This is not to say you’re powerless—the NSSLHA Blog is full of incredible student advocates and initiatives that make the speech-language pathology profession—and the overall communication sciences and disorders (CSD) discipline—a better place.

Still, you should consider your role as a student: to learn. Your short-term goal is to make your time in a challenging culture a positive learning experience—through gaining perspective, increasing awareness, and developing resilience. This sets you up to make a permanent difference in the profession by helping create long-term systemic changes toward ending the perpetuation of toxic culture as a professional. 

Setting Boundaries

Setting boundaries means defining the behaviors and conversations that are acceptable to you. This helps us feel respected and comfortable—and can also help us avoid stress and anxiety.

Here are some examples of boundary setting in a clinical practicum environment:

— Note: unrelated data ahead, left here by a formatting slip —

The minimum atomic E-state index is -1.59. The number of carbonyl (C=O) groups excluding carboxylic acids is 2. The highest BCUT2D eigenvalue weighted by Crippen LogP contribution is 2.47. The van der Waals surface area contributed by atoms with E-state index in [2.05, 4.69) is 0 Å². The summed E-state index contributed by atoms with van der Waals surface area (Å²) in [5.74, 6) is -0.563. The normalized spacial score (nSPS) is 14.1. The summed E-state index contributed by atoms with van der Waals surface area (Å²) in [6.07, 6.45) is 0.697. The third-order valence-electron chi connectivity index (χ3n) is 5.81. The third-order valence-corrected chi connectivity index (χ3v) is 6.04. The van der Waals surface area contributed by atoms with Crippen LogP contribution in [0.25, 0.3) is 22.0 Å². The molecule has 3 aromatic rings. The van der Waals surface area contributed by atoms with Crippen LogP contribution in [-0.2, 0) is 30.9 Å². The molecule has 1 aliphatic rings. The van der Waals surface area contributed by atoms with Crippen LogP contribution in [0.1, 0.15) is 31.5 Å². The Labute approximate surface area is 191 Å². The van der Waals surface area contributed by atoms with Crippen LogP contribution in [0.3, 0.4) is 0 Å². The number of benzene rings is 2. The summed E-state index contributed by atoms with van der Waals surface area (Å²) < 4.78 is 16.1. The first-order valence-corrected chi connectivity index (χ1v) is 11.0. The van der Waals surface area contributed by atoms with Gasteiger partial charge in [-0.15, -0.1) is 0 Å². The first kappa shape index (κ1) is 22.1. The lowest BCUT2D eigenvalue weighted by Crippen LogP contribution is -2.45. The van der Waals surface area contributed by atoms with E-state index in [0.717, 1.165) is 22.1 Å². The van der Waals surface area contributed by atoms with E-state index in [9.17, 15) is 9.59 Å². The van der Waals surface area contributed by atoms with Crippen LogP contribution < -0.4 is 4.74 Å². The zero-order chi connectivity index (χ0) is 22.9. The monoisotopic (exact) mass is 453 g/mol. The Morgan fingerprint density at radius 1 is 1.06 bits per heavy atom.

• Your clinical supervisor tends to throw you into the deep end during patient sessions, so you say: “Can you please give some notice before asking me to demonstrate new or emergent skills with patients?”
  • Your colleagues tend to gossip over lunch, so you tell them: “I’m going to step out during my lunch breaks, so that I can have a mental break.”
  • Your clinical supervisor shares their negative opinion of a teacher at your school placement, so you say: “I’m not familiar with that teacher, so I can’t really comment on how they run their class.”

Boundary setting doesn’t always have to be overt or upfront. It can be a decision to remain silent, feign ignorance of workplace drama, or use other subtle ways to disengage when conversations head in a negative direction. 

Escaping the Negativity